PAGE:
2. And in Jesus Christ, His only Son, our Lord,
who was conceived by the Holy Spirit,
born of the Virgin Mary,
[gap: no mention of public ministry or kingdom]
suffered under Pontius Pilate,
was crucified, died, and was buried.
He descended into Hell.
The third day He rose again from the dead,
He ascended into Heaven and is seated at the right hand of the Father
From whence He shall come to judge the living and the dead.
3. I believe in the Holy Spirit...
Again, as we have seen, Wright accounts for this gap by claiming that the creeds arose as central tenets of the faith were challenged by heresies. But we've already seen that there are a number of problems with Wright's claim. One, of course, is that the creeds fail to allude to a number of basic tenets of the Christian faith, such as the Eucharist—the kingdom is hardly the only “essential” of the faith that is left out of the creeds. Secondly, the additional details regarding Jesus surrounding the “gap”--all of which are drawn from various New Testament books--were not really added to combat heresy. The expansions of the early creedal formulations that countered heresies came quite a bit later and deal with more developed issues of Christology than we find in the earlier rules of faith. A further problem is that the evidence of the earliest Apostolic preaching about Jesus, as well as the evidence of early theological speculation, also avoids details of Jesus' ministry and even is notably sketchy regarding his teaching.
The Early Apostolic Preaching
For example. The Acts of the Apostles provides several examples of early
apostolic preaching, attributed to Peter:
22 "My fellow Israelites, listen to these words: Jesus of Nazareth was a man who was vouched for by God by means of mighty works, wonders, and signs, which God performed through him in your presence, as you yourselves know. 23 You killed this man, who had been delivered to you in accordance with the set purpose and foreknowledge of God, by having him crucified at the hands of the Gentiles, 24 yet God raised him and released him from the throes of death, because it was not possible for death to hold him in its power. … 32 God raised this Jesus--of this we are all witnesses--33 and when he was exalted at the right hand of God and had received the promise of the Holy Spirit he poured it forth, as you can see and hear. (Acts 2)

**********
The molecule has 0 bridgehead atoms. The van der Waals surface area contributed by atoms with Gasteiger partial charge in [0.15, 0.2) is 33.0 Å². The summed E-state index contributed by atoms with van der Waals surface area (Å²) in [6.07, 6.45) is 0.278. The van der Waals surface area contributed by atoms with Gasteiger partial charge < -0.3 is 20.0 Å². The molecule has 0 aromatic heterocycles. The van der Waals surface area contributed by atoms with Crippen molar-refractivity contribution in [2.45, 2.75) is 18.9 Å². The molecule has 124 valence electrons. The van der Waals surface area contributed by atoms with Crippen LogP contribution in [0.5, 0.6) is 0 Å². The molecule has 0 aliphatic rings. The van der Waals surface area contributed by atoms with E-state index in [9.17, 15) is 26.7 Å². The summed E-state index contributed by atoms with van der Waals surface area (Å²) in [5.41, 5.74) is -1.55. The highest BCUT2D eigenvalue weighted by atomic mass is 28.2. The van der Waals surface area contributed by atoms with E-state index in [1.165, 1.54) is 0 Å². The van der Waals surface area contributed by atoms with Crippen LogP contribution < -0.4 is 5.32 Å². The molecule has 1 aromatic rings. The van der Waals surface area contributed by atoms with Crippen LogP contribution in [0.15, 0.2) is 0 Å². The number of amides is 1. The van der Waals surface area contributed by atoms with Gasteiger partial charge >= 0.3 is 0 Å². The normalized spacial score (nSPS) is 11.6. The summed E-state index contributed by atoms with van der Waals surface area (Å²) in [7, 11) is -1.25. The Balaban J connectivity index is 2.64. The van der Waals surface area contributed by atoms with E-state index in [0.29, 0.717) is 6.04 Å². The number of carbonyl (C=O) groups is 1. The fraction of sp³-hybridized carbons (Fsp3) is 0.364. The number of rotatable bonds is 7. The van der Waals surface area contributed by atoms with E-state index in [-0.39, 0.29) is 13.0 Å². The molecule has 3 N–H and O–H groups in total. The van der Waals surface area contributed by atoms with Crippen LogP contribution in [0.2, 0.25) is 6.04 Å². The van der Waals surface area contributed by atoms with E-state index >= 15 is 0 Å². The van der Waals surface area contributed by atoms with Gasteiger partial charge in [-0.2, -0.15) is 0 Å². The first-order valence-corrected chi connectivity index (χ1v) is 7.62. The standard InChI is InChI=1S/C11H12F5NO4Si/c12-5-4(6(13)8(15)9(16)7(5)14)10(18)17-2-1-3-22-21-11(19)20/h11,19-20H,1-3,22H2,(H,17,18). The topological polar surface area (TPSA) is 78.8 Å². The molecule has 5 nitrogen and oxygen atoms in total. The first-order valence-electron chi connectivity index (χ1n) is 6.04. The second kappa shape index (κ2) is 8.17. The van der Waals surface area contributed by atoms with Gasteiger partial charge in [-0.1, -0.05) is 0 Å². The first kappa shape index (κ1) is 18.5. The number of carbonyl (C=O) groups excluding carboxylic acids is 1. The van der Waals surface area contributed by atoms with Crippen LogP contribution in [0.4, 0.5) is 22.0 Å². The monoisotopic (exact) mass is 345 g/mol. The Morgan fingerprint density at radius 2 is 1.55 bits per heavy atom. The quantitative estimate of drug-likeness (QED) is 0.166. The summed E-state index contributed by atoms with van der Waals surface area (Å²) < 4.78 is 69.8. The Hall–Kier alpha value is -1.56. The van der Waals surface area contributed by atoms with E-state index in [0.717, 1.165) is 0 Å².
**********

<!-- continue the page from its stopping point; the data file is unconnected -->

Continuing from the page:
"Fellow Israelites, why are you so amazed? Why are you staring at us as if we made him walk with our own power or holiness? 13 The God of Abraham, Isaac, and Jacob, the God of our Fathers, has glorified his servant Jesus, whom you handed over and denounced before Pilate, who had decided to release him. 14 You denounced a holy and righteous man and asked that a murderer be released to you, 15 but you killed the author of life, whom God then raised from the dead--of that we are witnesses. (Acts 3:)
34 Then Peter opened his mouth and said, "Now I truly see that God doesn't play favorites; 35 instead, those of every nation who fear Him and do what's right are acceptable to Him. 36 He sent His word to the sons of Israel and proclaimed the good news of peace through Jesus Christ, who is Lord of all. 37 You know what took place throughout all Judea, starting in Galilee after the baptism which John preached. 38 Jesus of Nazareth, when he had been anointed by God with the Holy Spirit and power, traveled everywhere, doing good works and healing all those who were in the power of the devil, because God was with him. 39 We are witnesses of all the things he did, both in the Judean countryside and in Jerusalem, and then they killed him by hanging him on a tree. 40 God raised him on the third day and granted that he should be visible, 41 not to the people as a whole, but to the witnesses who had been chosen beforehand by God--to us, who ate and drank with him after he rose from the dead, 42 and he commanded us to proclaim to the people and solemnly declare that he is the one God has appointed to be judge of the living and the dead. (Acts 10)